4 Steps to Managing Your Credit Cards

As new credit card regulations go into effect, it’s important to still follow some basic practices.

1) Start with the “need versus want” outlook for your purchases. For example, you “need” food for Fido the dog, but you “want” the rhinestone dog collar. Think before you use the credit card to fulfill a “want.”

2) Although credit cards are a convenient way to pay or to delay payments, paying in full each month is crucial. When you carry have a balance – and especially if you miss a payment – the cost of the item will be inflated. A missed credit card payment could significantly raise your interest rate to be as high as 29%. Not only has your interest rate gone sky high, but you could be facing a $40 late payment fee. Eventually, your monthly interest payment can be almost equal to your initial purchase price. By the time you get the credit card balance to zero, you need more food for Fido and the rhinestone dog collar is out of fashion!

3) Consider your credit score. Late payments and not paying bills can quickly damage your credit score. Although balance transfer offers sound like a helpful and immediate solution, paying off debt is a much wiser choice than moving debt from credit card to credit card. Don’t know where to start? Pay off the credit cards with the highest interest rates first.

4) Every time you apply for and open a new credit card your credit score goes down, so resist the urge to accept the offers in your mailbox. Raise your credit score by having lower balances compared to your credit limit and maintaining a longer credit history.

Using your credit cards with financial intelligence will help you maintain a healthy financial life. Good Luck.

About the author

Kimberly J. Howard, CFP®, CRPC®, ADPA®
Kimberly J. Howard, CFP®, CRPC®, ADPA®

Kimberly J. Howard, CFP®, CRPC®, ADPA® is the founder and owner of KJH Financial Services in Newton MA and Denver CO. She enjoys helping clients explore and achieve their life goals through effective comprehensive financial planning.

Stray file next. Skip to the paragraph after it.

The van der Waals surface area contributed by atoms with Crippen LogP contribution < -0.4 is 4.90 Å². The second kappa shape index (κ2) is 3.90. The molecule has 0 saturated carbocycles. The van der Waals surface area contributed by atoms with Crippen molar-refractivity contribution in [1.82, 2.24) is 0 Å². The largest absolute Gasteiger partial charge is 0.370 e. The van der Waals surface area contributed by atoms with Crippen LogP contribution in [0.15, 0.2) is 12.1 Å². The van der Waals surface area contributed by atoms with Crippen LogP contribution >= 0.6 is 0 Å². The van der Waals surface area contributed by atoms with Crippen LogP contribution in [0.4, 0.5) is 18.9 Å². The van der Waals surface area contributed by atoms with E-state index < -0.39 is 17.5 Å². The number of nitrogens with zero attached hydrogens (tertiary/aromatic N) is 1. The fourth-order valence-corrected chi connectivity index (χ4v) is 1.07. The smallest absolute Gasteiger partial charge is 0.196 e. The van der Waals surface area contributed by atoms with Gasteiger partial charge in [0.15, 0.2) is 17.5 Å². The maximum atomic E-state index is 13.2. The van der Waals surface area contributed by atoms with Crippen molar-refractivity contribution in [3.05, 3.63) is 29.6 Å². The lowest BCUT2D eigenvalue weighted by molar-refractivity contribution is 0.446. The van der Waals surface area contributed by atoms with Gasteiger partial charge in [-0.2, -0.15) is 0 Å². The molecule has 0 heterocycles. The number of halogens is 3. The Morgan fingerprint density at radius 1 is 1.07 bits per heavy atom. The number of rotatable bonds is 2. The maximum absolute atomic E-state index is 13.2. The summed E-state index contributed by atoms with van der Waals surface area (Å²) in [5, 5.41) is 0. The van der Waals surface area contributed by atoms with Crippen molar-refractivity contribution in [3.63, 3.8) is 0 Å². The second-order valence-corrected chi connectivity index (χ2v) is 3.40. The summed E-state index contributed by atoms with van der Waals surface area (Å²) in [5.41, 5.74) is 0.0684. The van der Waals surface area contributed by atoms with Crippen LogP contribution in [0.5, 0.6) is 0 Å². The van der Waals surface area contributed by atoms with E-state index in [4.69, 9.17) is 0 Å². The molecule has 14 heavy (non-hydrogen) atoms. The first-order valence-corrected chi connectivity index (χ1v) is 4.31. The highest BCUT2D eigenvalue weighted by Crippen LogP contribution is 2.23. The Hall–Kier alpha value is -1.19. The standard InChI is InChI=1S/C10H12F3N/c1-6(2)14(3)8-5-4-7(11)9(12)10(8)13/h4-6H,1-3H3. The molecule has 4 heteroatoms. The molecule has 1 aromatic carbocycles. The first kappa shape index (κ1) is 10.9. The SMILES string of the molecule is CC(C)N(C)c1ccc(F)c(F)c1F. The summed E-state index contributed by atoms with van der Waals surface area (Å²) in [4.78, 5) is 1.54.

Kimberly holds a Master of Science degree in Computer Science Information Management from Boston University. She earned a Bachelor of Science degree in Mathematics and Physical Education from Stephen F. Austin University in Texas. She attended Boston University for her Certification in Financial Planning and H&R Block for Tax Preparation Certification.

Kimberly is currently an adjunct faculty member at MetroState University where she teaches General Financial Planning Principles, Income Tax, Retirement Planning and Estate Planning. She is a past adjunct faculty member at Boston University and The College for Financial Planning.

Kimberly is a member of the Financial Planning Association (FPA) and The National Association of Personal Financial Advisors (NAPFA). She was named to the Metropolitan Who's Who Among Executive and Professional Women. She is an expert Advisor for Nerdwallet, BrightScope, Morningstar, and FiGuide.

Kimberly promotes a life planning approach with a balanced work/life style. She is active in sports including cycling, golf, skiing, and hiking.

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